What Charlotte The Spider Knows About Nurturing Champions


Anyone that’s ever felt a little emotional (or, outright sobbed) during a telling or re-telling of Charlotte’s Web knows it is a heart-warming yet bittersweet story about a little girl’s love of animals and also the friendship between a wise spider and a young pig. But, as Leah Singer writes, “[Charlotte’s Web] is also about words and the difference storytelling can make in people’s lives.”

This is the front cover art for the book Charlotte's Web written by E. B. White. The book cover art copyright is believed to belong to the publisher, HarperCollins, or the cover artist.

This is the front cover art for the book Charlotte’s Web written by E. B. White. The book cover art copyright is believed to belong to the publisher, HarperCollins, or the cover artist.

If you’re not familiar with E.B. White’s classic children’s story, Charlotte’s Web is about a small pig, a runt, in danger of being slaughtered because it is “very small and weak, and it will never amount to anything.” A young girl named Fern convinces her father to spare the pig, who she names Wilbur. Fern loves and nurtures Wilbur but his life is once again in danger when he is sold to her uncle. It is Charlotte, a barn spider, that ultimately saves Wilbur’s life. Charlotte weaves a series of words into her web – “Some pig.” “Terrific.” “Radiant.” “Humble.” – which the farmers take as signs of Wilbur’s greatness. Word spreads of this remarkable pig and he becomes too famous to kill.

Wilbur is entered into the county fair and, though [SPOILERS ahead] he does not win first prize, he wins a special award for being extraordinary. Knowing that Wilbur is now beloved by all and his life is for certain no longer in danger, Charlotte finally gives in to her own death but not before leaving her egg sac in the care of Wilbur who returns with it to the farm, where he welcomes and befriends Charlotte’s children and future generations of spiders for years to come.

Through Charlotte, we learn a lot about coaching young dancers to greatness.


When it comes to nurturing champions, Charlotte knows:


That words matter and that the story you tell can save a life.


In the book, Charlotte makes a choice to re-write Wilbur’s story. At first she’s just tricking the minds of gullible humans on behalf of a little pig who is scared and defenseless but Charlotte does see something special in Wilbur. Maybe it’s just that he is willing to see beyond her “bloodthirsty nature” but helping Wilbur gives Charlotte’s life purpose and makes her feel good.


“…by helping you, perhaps I was trying to lift up my life a trifle. Heaven knows anyone’s life can stand a little of that.”.


Where would an “unlikely ballerina” like Misty Copeland be without her first supporters and mentors who chose to see beyond the obstacles of not only her early life but the color of her skin and instead speak of Misty’s potential to rewrite what could have been her story? Not all dancers are as famous as Misty but I’d guarantee that, if asked, every single person in the dance world could give you the names of teachers whose words changed their lives.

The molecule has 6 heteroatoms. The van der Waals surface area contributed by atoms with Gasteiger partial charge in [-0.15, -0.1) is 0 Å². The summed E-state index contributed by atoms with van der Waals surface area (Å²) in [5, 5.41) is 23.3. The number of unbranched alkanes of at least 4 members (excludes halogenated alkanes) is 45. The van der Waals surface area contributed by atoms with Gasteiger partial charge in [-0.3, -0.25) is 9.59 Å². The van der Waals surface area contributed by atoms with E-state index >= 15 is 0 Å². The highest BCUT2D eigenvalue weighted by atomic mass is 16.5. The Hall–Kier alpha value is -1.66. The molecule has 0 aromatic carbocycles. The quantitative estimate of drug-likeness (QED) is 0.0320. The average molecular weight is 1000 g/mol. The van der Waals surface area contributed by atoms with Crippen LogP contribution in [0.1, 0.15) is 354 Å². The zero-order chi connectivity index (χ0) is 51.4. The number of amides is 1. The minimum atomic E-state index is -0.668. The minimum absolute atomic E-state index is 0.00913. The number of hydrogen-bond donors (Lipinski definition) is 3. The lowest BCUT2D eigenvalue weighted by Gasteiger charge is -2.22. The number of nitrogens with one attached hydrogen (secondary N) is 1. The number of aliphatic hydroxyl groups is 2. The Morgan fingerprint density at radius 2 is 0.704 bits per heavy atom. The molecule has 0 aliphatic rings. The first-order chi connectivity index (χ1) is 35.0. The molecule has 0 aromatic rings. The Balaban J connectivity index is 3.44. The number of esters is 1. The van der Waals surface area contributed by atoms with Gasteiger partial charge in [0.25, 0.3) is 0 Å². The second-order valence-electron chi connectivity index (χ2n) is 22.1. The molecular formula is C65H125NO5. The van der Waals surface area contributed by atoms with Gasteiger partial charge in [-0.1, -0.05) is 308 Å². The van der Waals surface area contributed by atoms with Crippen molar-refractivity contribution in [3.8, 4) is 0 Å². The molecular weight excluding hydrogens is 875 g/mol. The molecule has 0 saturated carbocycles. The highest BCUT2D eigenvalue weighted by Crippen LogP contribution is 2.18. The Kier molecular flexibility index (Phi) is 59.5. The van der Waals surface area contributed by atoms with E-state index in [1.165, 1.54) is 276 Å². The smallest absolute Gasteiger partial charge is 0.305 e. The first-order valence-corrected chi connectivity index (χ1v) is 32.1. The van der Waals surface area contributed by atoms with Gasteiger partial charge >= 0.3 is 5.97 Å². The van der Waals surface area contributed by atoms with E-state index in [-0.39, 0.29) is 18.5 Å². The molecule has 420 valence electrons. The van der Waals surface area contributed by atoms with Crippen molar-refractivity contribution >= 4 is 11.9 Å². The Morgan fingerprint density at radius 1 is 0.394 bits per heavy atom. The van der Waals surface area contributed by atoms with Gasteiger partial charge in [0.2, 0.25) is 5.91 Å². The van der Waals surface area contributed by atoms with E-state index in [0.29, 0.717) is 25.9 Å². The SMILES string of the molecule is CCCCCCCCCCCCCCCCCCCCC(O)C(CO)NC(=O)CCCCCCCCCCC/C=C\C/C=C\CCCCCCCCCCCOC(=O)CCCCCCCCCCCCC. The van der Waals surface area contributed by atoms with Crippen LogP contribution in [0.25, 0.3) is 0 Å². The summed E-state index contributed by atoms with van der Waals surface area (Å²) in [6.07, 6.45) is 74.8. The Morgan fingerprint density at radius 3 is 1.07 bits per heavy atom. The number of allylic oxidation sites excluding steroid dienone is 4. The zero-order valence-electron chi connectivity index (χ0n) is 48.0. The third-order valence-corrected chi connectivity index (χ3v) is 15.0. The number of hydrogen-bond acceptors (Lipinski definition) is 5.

"Barn Spider" by Dave Fletcher is licensed CC BY-ND 2.0

“Barn Spider” by Dave Fletcher is licensed CC BY-ND 2.0


That ordinary dancers become extraordinary the same way gifted ones do.


Wilbur blushed. “But I’m not terrific, Charlotte. I’m just about average for a pig.”
“You’re terrific as far as I’m concerned,” replied Charlotte, sweetly, “and that’s what counts.


Wilbur doesn’t start out as anything special. He is a common runt and even he doesn’t believe he is anything more. It takes time, hard work, and Charlotte’s steadfast belief in him but, by the end, he is truly a magnificent, “completely out of the ordinary” specimen of a pig. Wilbur can barely handle all the praise he receives.

I don’t think Charlotte foresees all that Wilbur eventually accomplishes but that doesn’t matter. She always plans her messages one word at a time. Who can truly predict which students will go on in dance, and which won’t? Who knows what the result of your influence will be? A perfectly average dance student becomes exceptional the same way a gifted student does… one step at a time.

That the way a student feels is as important as their skill.


Charlotte loves Wilbur but she’s not always overflowing with praise. She sees his limitations clearly. While searching for her next word, Charlotte asks Wilbur to run, and jump, and flip. He exhausts himself doing everything she asks. When he’s finished, Charlotte concludes…


“I’m not sure Wilbur’s action is exactly radiant, but it’s interesting.”
“Actually,” said Wilbur, “I feel radiant.”
“Do you?” said Charlotte, looking at him with affection. “Well, you’re a good little pig, and radiant you shall be.